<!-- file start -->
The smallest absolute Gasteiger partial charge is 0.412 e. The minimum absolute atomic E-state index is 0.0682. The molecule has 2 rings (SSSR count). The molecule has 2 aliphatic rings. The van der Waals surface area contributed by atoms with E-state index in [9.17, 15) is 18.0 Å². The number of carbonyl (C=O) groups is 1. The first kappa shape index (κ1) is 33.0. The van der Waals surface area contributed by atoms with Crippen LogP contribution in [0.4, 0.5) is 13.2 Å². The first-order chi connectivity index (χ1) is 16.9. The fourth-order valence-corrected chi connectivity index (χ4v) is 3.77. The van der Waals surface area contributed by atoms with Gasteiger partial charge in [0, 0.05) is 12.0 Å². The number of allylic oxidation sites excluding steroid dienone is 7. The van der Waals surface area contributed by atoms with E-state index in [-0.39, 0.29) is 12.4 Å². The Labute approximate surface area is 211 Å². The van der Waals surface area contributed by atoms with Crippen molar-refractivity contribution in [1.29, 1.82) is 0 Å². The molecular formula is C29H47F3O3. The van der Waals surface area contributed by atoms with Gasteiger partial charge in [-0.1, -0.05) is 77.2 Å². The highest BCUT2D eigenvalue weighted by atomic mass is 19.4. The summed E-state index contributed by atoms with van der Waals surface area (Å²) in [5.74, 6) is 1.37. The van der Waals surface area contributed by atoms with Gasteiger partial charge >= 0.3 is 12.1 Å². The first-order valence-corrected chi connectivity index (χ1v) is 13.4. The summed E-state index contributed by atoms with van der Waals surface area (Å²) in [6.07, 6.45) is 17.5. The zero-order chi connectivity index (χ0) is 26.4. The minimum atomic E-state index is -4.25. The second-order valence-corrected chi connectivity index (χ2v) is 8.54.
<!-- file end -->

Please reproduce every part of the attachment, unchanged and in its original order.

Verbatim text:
The smallest absolute Gasteiger partial charge is 0.412 e. The minimum absolute atomic E-state index is 0.0682. The molecule has 2 rings (SSSR count). The molecule has 2 aliphatic rings. The van der Waals surface area contributed by atoms with E-state index in [9.17, 15) is 18.0 Å². The number of carbonyl (C=O) groups is 1. The first kappa shape index (κ1) is 33.0. The van der Waals surface area contributed by atoms with Crippen LogP contribution in [0.4, 0.5) is 13.2 Å². The first-order chi connectivity index (χ1) is 16.9. The fourth-order valence-corrected chi connectivity index (χ4v) is 3.77. The van der Waals surface area contributed by atoms with Gasteiger partial charge in [0, 0.05) is 12.0 Å². The number of allylic oxidation sites excluding steroid dienone is 7. The van der Waals surface area contributed by atoms with E-state index in [-0.39, 0.29) is 12.4 Å². The Labute approximate surface area is 211 Å². The van der Waals surface area contributed by atoms with Crippen molar-refractivity contribution in [1.29, 1.82) is 0 Å². The molecular formula is C29H47F3O3. The van der Waals surface area contributed by atoms with Gasteiger partial charge in [-0.1, -0.05) is 77.2 Å². The highest BCUT2D eigenvalue weighted by atomic mass is 19.4. The summed E-state index contributed by atoms with van der Waals surface area (Å²) in [5.74, 6) is 1.37. The van der Waals surface area contributed by atoms with Gasteiger partial charge >= 0.3 is 12.1 Å². The first-order valence-corrected chi connectivity index (χ1v) is 13.4. The summed E-state index contributed by atoms with van der Waals surface area (Å²) in [6.07, 6.45) is 17.5. The zero-order chi connectivity index (χ0) is 26.4. The minimum atomic E-state index is -4.25. The second-order valence-corrected chi connectivity index (χ2v) is 8.54.